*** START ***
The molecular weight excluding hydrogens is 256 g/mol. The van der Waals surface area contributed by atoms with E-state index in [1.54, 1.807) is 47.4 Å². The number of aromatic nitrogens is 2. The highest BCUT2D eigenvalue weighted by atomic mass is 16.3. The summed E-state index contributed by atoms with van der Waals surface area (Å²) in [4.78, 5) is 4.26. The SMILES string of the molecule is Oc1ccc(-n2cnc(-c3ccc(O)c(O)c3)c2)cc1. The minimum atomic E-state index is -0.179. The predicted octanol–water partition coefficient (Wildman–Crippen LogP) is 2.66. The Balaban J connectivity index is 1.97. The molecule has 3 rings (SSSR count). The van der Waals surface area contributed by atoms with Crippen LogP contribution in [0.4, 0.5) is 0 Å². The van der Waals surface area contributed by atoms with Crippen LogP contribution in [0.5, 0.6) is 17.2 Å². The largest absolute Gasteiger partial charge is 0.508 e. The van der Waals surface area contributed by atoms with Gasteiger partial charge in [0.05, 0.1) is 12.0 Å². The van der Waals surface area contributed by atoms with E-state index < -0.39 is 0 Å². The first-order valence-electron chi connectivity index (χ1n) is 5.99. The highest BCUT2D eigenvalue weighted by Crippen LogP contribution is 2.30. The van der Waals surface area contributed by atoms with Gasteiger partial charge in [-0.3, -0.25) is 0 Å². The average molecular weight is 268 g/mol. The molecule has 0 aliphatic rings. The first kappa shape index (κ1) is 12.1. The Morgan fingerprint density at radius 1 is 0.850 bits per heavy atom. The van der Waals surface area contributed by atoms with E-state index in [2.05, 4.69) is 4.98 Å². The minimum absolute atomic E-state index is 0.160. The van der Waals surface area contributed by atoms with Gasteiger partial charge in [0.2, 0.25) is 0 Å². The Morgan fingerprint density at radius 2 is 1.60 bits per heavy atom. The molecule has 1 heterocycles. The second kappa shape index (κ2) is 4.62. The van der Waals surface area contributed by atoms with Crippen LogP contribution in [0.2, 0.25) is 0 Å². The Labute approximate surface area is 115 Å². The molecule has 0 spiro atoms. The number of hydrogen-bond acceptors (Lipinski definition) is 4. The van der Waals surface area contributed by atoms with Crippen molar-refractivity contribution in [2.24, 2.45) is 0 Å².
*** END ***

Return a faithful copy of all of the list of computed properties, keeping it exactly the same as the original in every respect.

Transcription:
The molecular weight excluding hydrogens is 256 g/mol. The van der Waals surface area contributed by atoms with E-state index in [1.54, 1.807) is 47.4 Å². The number of aromatic nitrogens is 2. The highest BCUT2D eigenvalue weighted by atomic mass is 16.3. The summed E-state index contributed by atoms with van der Waals surface area (Å²) in [4.78, 5) is 4.26. The SMILES string of the molecule is Oc1ccc(-n2cnc(-c3ccc(O)c(O)c3)c2)cc1. The minimum atomic E-state index is -0.179. The predicted octanol–water partition coefficient (Wildman–Crippen LogP) is 2.66. The Balaban J connectivity index is 1.97. The molecule has 3 rings (SSSR count). The van der Waals surface area contributed by atoms with Crippen LogP contribution in [0.4, 0.5) is 0 Å². The van der Waals surface area contributed by atoms with Crippen LogP contribution in [0.5, 0.6) is 17.2 Å². The largest absolute Gasteiger partial charge is 0.508 e. The van der Waals surface area contributed by atoms with Gasteiger partial charge in [0.05, 0.1) is 12.0 Å². The van der Waals surface area contributed by atoms with E-state index < -0.39 is 0 Å². The first-order valence-electron chi connectivity index (χ1n) is 5.99. The highest BCUT2D eigenvalue weighted by Crippen LogP contribution is 2.30. The van der Waals surface area contributed by atoms with Gasteiger partial charge in [-0.3, -0.25) is 0 Å². The average molecular weight is 268 g/mol. The molecule has 0 aliphatic rings. The first kappa shape index (κ1) is 12.1. The Morgan fingerprint density at radius 1 is 0.850 bits per heavy atom. The van der Waals surface area contributed by atoms with E-state index in [2.05, 4.69) is 4.98 Å². The minimum absolute atomic E-state index is 0.160. The van der Waals surface area contributed by atoms with Gasteiger partial charge in [0.2, 0.25) is 0 Å². The Morgan fingerprint density at radius 2 is 1.60 bits per heavy atom. The molecule has 1 heterocycles. The second kappa shape index (κ2) is 4.62. The van der Waals surface area contributed by atoms with Crippen LogP contribution in [0.2, 0.25) is 0 Å². The Labute approximate surface area is 115 Å². The molecule has 0 spiro atoms. The number of hydrogen-bond acceptors (Lipinski definition) is 4. The van der Waals surface area contributed by atoms with Crippen molar-refractivity contribution in [2.24, 2.45) is 0 Å².